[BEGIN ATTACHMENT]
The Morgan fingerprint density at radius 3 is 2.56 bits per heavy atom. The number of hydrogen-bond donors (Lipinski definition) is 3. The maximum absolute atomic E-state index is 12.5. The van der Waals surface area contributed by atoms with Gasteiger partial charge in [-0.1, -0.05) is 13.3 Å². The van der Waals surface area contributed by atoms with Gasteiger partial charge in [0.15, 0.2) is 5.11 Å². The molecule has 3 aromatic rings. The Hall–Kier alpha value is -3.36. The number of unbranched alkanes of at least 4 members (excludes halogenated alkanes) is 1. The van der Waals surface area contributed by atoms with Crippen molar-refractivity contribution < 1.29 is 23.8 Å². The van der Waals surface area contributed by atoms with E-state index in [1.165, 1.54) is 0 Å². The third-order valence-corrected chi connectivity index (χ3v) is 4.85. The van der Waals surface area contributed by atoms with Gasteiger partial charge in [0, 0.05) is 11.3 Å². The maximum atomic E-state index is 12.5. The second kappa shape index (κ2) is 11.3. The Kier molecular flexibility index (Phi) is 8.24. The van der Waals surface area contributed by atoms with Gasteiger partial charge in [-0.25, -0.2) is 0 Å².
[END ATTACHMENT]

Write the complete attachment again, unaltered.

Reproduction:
The Morgan fingerprint density at radius 3 is 2.56 bits per heavy atom. The number of hydrogen-bond donors (Lipinski definition) is 3. The maximum absolute atomic E-state index is 12.5. The van der Waals surface area contributed by atoms with Gasteiger partial charge in [-0.1, -0.05) is 13.3 Å². The van der Waals surface area contributed by atoms with Gasteiger partial charge in [0.15, 0.2) is 5.11 Å². The molecule has 3 aromatic rings. The Hall–Kier alpha value is -3.36. The number of unbranched alkanes of at least 4 members (excludes halogenated alkanes) is 1. The van der Waals surface area contributed by atoms with Crippen molar-refractivity contribution < 1.29 is 23.8 Å². The van der Waals surface area contributed by atoms with E-state index in [1.165, 1.54) is 0 Å². The third-order valence-corrected chi connectivity index (χ3v) is 4.85. The van der Waals surface area contributed by atoms with Gasteiger partial charge in [0, 0.05) is 11.3 Å². The maximum atomic E-state index is 12.5. The second kappa shape index (κ2) is 11.3. The Kier molecular flexibility index (Phi) is 8.24. The van der Waals surface area contributed by atoms with Gasteiger partial charge in [-0.25, -0.2) is 0 Å².